B = (Y1+X1)*(Y2+X2)
C = T1*2*d*T2
D = Z1*2*Z2
E = B-A
F = D-C
G = D+C
H = B+A
X3 = E*F
Y3 = G*H
T3 = E*H
Z3 = F*G
</artwork>
</figure>
</section>
<section
title=
"Key Generation"
>
<t>
The secret is 32 octets (256 bits, corresponding to b) of
...
...
@@ -273,46 +384,55 @@ x3 = -------------------, y3 = -------------------
</section>
<section
title=
"Sign"
>
<t>
Hash the secret key, 32-octets, using SHA-512. Let h denote
the resulting digest. Construct the secret scalar a from the
first half of the digest, and the corresponding public key A,
as described in the previous section. Let prefix denote the
second half of the hash digest, h[32],...,h[63].
</t>
<t>
Compute SHA-512(prefix || M), where M is the message to be
signed. Interpret the 64-octet digest as a little-endian
integer r.
</t>
<t>
Compute the point rB. For efficiency, do this by first
reducing r modulo q, the group order of B. Let the string R be
the encoding of this point.
</t>
<t>
Compute SHA512(R || A || M), and interpret the 64-octet
digest as a little-endian integer k.
</t>
<t>
Compute s = (r + k a) mod q. For efficiency, again reduce k
modulo q first.
</t>
<t>
Form the signature of the concatenation of R (32 octets) and the
little-endian encoding of s (32 octets, three most significant
bits of the final octets always zero).
</t>
<t>
The imputs to the signing procedure is the secret key, a
32-octet string, and a message M of arbitrary size.
<list
style=
"numbers"
>
<t>
Hash the secret key, 32-octets, using SHA-512. Let h
denote the resulting digest. Construct the secret scalar a
from the first half of the digest, and the corresponding
public key A, as described in the previous section. Let
prefix denote the second half of the hash digest,
h[32],...,h[63].
</t>
<t>
Compute SHA-512(prefix || M), where M is the message to
be signed. Interpret the 64-octet digest as a little-endian
integer r.
</t>
<t>
Compute the point rB. For efficiency, do this by first
reducing r modulo q, the group order of B. Let the string R
be the encoding of this point.
</t>
<t>
Compute SHA512(R || A || M), and interpret the 64-octet
digest as a little-endian integer k.
</t>
<t>
Compute s = (r + k a) mod q. For efficiency, again reduce
k modulo q first.
</t>
<t>
Form the signature of the concatenation of R (32 octets)
and the little-endian encoding of s (32 octets, three most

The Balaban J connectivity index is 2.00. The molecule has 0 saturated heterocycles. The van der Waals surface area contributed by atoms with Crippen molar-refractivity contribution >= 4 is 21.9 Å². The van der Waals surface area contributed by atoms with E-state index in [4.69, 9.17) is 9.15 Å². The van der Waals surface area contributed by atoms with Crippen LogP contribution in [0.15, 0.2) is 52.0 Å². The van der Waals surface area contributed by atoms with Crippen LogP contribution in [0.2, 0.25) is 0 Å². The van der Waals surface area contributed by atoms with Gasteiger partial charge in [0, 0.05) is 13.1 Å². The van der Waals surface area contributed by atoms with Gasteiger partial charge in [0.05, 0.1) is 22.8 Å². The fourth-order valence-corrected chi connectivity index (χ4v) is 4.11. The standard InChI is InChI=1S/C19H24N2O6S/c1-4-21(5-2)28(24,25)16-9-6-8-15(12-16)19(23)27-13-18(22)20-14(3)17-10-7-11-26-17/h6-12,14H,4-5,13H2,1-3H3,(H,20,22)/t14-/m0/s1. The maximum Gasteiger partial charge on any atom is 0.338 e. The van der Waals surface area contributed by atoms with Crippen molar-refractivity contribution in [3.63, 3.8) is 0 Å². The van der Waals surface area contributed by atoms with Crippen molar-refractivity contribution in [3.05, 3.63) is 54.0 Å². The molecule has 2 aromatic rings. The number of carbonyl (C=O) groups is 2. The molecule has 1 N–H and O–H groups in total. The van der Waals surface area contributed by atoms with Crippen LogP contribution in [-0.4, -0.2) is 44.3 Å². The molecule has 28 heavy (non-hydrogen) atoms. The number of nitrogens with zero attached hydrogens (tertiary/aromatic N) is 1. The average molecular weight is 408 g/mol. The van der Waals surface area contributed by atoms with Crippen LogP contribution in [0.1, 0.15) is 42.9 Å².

significant bits of the final octets always zero).
</t>
</list>
</t>
</section>
<section
title=
"Verify"
>
<t>
To verify a signature on a message M, first split the
signature into two 32-octet halves. Decode the first half as a
point R, and the second half as an integer s, in the range 0
<
= s
<
q. If the decoding fails, the signature is invalid.
<!-- FIXME: Should have a separate section on point
decompression, including some hints on how to do it
efficiently. -->
<t>
<list
style=
"numbers"
>
<t>
To verify a signature on a message M, first split the
signature into two 32-octet halves. Decode the first half as
a point R, and the second half as an integer s, in the range
0
<
= s
<
q. If the decoding fails, the signature is
invalid.
</t>
<t>
Compute SHA512(R || A || M), and interpret the 64-octet
digest as a little-endian integer k.
</t>
<t>
Check the group equation 8s B = 8 R + 8k A. It's
sufficient, but not required, to instead check s B = R + k
A.
</t>
</list>
</t>
<t>
Compute SHA512(R || A || M), and interpret the 64-octet
digest as a little-endian integer k.
</t>
<t>
Check the group equation 8s B = 8 R + 8k A. It's
sufficient, but not required, to instead check s B = R + k
A.
</t>
.
</section>
<section
title=
"Python illustration"
>
<t>
The rest of this section describes how Ed25519 can be
...
...
@@ -724,7 +844,7 @@ d25bf5f0595bbe24655141438e7a100b
the secret key.
</t>
<t>
To make an implementation side-channel silent in this way,
the modulo
q
arithmetic must not use any data-dependent
the modulo
p
arithmetic must not use any data-dependent
branches, e.g., related to carry propagation.
<!--FIXME: Refer
to curve25519 paper.-->
Side channel-silent point addition is
straight-forward, thanks to the unified formulas.
...
...
@@ -733,8 +853,8 @@ d25bf5f0595bbe24655141438e7a100b
needs some additional effort to implement in a side-channel
silent manner. One simple approach is to implement a
side-channel silent conditional assignment, and use together
with
binary algorithm to examine one bit of the integer at a
time.
with
the binary algorithm to examine one bit of the integer at
a
time.
</t>
<t>
Note that the example implementation in this document does
not attempt to be side-channel silent.
</t>
...
...